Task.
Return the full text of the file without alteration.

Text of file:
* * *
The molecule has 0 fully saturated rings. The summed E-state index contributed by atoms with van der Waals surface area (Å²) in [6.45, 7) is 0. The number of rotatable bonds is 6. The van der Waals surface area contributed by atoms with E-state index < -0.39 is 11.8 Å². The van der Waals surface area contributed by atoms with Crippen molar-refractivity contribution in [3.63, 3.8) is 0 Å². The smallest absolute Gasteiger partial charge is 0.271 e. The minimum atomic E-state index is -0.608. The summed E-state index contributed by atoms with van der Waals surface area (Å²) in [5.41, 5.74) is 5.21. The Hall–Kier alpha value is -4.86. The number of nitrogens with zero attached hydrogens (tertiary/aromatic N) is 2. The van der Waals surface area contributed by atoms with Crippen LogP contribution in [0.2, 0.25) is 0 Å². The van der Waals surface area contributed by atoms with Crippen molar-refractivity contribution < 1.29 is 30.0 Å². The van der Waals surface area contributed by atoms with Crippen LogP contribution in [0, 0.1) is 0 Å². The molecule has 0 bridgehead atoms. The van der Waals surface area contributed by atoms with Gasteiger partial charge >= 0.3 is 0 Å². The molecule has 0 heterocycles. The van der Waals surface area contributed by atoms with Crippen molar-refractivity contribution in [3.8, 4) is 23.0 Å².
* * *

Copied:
The molecule has 0 fully saturated rings. The summed E-state index contributed by atoms with van der Waals surface area (Å²) in [6.45, 7) is 0. The number of rotatable bonds is 6. The van der Waals surface area contributed by atoms with E-state index < -0.39 is 11.8 Å². The van der Waals surface area contributed by atoms with Crippen molar-refractivity contribution in [3.63, 3.8) is 0 Å². The smallest absolute Gasteiger partial charge is 0.271 e. The minimum atomic E-state index is -0.608. The summed E-state index contributed by atoms with van der Waals surface area (Å²) in [5.41, 5.74) is 5.21. The Hall–Kier alpha value is -4.86. The number of nitrogens with zero attached hydrogens (tertiary/aromatic N) is 2. The van der Waals surface area contributed by atoms with Crippen LogP contribution in [0.2, 0.25) is 0 Å². The van der Waals surface area contributed by atoms with Crippen molar-refractivity contribution < 1.29 is 30.0 Å². The van der Waals surface area contributed by atoms with Crippen LogP contribution in [0, 0.1) is 0 Å². The molecule has 0 bridgehead atoms. The van der Waals surface area contributed by atoms with Gasteiger partial charge >= 0.3 is 0 Å². The molecule has 0 heterocycles. The van der Waals surface area contributed by atoms with Crippen molar-refractivity contribution in [3.8, 4) is 23.0 Å².